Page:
Charlotte was founded in the mid-1700s by Scotch-Irish and Germans traveling down from Pennsylvania. The town and the county were named for Queen Charlotte of Mecklenburg-Strelitz, the wife of King George III of England. Fertile lands drew the early settlers and the nation’s first gold rush - really more of a flurry - took place in the early 1800s after Conrad Reed found a 17-pound rock on his family farm in nearby Cabarrus County that he used as doorstop which turned out to be nearly solid gold. The United States opened the Charlotte Mint in 1837 as the area led the nation in gold production until the great strikes in California in 1848.

Still the population scarcely scraped above 2,000 at the outbreak of the Civil War. After the war the area slowly transitioned from agrarian to manufacturing. The population topped 10,000 for the first time in 1890 as textile manufacturers primed the economy for explosion. By 1930 Charlotte passed Winston-Salem as the largest city in North Carolina and never looked back. Today the population is 750,000. In the process the city seamlessly segued from manufacturing center to financial center and in 2011 only New York City is a bigger banking city.

When a city explodes as quickly as Charlotte there is not much time to argue about preservation and we will only encounter a handful of buildings on our tour that don’t have a modern pedigree. As a counterbalance to the shiny high-rises we will also visit the residential Fourth Ward, mere blocks from the center of downtown, where prosperous merchants and businessmen and doctors built picturesque Victorian houses in the last decades of the 1800s. When this area was ravaged by neglect and abandonment in the 1970s what was left was not bulldozed away but rescued and restored.

Our walking tour will be a mix of commerce and residential, old and new and we will begin in a public greenspace that has survived since Charlotte’s earliest days...

1. 
Old Settlers’ Cemetery
West Fifth Street, between Poplar and Church streets

Due to its proximity to the nearby Presbyterian Church, the town’s main burial ground was often referred to as the “Presbyterian Burying Ground” but it was never an official church cemetery. The earliest known burial took place in 1776, eight years after the founding of the town, when Joel Baldwin, aged 26, was laid to rest here. Over the years many of the founding members of Charlotte and Mecklenburg County were interred here. Among the notables resting on this slight hilltop are Nathaniel Alexander who distinguished himself as a surgeon in the North Carolina Regiment during the Revolutionary War and went on to serve in the United States Congress and as governor from 1805 to 1807; Colonel Thomas Polk, an early commissioner of Mecklenburg County and a great uncle of future President James K. Polk; and Major General George Graham who harassed Lord Cornwallis’ troops in the Carolinas during the Revolutionary War. The cemetery was closed in 1867 but burials with special permission took place until 1884.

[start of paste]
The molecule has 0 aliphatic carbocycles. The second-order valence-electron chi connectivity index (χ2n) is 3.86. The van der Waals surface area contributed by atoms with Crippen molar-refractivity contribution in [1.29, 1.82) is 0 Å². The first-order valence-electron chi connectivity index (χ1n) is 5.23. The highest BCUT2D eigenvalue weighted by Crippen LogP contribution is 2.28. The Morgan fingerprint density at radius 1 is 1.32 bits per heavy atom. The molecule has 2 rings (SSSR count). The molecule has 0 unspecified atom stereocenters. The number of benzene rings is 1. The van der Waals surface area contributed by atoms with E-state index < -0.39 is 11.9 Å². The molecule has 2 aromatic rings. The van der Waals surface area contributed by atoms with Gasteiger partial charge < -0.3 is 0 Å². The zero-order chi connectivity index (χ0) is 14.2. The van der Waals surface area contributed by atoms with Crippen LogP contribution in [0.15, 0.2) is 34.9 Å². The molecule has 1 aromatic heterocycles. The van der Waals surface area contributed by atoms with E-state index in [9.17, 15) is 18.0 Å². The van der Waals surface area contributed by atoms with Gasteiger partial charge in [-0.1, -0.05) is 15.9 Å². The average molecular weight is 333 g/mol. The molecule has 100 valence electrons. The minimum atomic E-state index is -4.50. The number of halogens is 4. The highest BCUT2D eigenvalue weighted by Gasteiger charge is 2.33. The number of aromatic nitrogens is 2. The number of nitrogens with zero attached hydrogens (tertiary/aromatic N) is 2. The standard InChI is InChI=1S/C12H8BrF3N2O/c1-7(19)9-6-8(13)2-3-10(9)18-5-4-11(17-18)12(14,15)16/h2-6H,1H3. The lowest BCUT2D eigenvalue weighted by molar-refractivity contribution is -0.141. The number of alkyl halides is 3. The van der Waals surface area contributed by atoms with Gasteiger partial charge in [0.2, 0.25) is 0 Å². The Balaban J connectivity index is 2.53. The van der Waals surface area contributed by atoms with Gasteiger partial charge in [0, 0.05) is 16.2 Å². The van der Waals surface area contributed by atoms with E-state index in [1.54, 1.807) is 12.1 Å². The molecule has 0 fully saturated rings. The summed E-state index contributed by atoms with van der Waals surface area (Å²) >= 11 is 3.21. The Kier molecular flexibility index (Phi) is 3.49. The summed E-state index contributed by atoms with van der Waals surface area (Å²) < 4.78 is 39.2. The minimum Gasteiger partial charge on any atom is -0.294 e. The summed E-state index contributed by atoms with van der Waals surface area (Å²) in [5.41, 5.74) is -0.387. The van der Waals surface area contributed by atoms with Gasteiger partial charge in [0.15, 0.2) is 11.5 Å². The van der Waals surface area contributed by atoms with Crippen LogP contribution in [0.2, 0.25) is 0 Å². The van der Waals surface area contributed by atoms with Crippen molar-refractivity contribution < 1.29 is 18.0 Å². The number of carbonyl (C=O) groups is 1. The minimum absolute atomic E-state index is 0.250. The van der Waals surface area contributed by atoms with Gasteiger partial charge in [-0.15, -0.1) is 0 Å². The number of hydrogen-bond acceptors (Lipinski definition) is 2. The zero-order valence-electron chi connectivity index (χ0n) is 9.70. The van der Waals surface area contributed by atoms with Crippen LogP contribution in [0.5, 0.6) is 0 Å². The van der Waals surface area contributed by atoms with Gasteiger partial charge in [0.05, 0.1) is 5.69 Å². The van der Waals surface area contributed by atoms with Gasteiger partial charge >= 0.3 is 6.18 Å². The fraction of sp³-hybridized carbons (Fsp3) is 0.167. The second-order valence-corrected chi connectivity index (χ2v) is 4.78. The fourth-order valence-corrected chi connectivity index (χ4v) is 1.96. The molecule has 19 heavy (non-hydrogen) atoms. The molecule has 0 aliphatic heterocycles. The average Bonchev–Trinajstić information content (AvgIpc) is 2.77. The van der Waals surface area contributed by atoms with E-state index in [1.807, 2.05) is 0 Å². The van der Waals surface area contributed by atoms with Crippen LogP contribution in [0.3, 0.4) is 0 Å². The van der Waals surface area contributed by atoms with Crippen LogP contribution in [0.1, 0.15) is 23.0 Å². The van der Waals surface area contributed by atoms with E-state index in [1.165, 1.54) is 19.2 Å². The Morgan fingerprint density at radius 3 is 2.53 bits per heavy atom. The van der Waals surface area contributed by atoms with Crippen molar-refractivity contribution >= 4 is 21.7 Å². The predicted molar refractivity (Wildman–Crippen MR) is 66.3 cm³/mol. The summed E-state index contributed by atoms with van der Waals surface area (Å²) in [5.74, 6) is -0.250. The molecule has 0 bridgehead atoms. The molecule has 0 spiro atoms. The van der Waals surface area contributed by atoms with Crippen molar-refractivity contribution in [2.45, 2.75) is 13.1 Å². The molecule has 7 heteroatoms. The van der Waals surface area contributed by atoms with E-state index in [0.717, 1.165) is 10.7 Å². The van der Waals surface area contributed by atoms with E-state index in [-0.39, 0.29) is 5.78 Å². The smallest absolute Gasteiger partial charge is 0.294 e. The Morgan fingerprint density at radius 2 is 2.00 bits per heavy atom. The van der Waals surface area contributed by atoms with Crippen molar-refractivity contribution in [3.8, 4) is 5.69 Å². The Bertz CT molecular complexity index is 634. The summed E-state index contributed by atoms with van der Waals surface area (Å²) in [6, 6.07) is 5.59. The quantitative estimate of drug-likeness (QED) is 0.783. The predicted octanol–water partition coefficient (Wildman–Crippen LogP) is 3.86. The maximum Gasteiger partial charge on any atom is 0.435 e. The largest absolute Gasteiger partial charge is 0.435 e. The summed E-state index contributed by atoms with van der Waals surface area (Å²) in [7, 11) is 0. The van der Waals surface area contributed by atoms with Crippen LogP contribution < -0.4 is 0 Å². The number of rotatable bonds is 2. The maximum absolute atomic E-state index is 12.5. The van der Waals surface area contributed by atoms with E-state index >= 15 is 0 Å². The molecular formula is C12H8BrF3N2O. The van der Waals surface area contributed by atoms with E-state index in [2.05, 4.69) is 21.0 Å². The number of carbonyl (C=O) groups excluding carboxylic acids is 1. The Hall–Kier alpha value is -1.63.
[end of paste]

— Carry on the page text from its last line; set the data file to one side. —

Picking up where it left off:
WALK OVER TO THE SOUTHWEST CORNER OF THE PARK AT THE INTERSECTION OF 5TH STREET AND POPLAR STREET.

2.
Bagley-Mullen House
129 North Poplar Street at 5th Street

Edgar Murchison Andrews, a furniture purveyor and founder of the Andrews Music Company, began buying up lots and constructing homes of quality in the 1880s and 1890s. Here, he constructed a brick house with hints of the French Chateauesque style in 1892. The first owner was Andrew Joyner Bagley, a railroad man. He sold the house in 1897 to Walter Nixon Mullen, a grocer best known for his Hornet’s Nest Liniment patent medicine.

TURN LEFT ON POPLAR STREET AND WALK ONE BLOCK TO TRADE STREET. TURN LEFT. 

3.
First Presbyterian Church     
200 West Trade Street

The fledgling town of Charlotte had no church for nearly fifty years, making do with services in the courthouse when a circuit-riding preacher visited. In 1815 the town commissioners set aside a plot of land for a church to be built that would serve all denominations. The Presbyterians of Charlotte, much the dominant congregation, was officially recognized as a church in 1821 and in 1835, after John Irwin paid off the debt on the property it became a Presbyterian church. The present Gothic Revival building was erected in 1857 with a price tag of $13,000; subsequent additions have carried forward the Gothic style.

ACROSS THE STREET IS...

4.
Carillon Tower
227 West Trade Street  

This 394-foot tower rose on the rubble of the 1920s landmark Hotel Charlotte. Even though it was listed on the National Register of Historic Places, the grand old hotel was imploded in 1988. Look up to see the signature feature of the Carillon Tower - a Gothic central spire jutting out from the copper roof. The building was designed to compliment the Gothic visage of the First Presbyterian Church across the street.

CONTINUE ON TRADE STREET ANOTHER BLOCK TO TRYON STREET.

5.
The Square
Trade and Tryon streets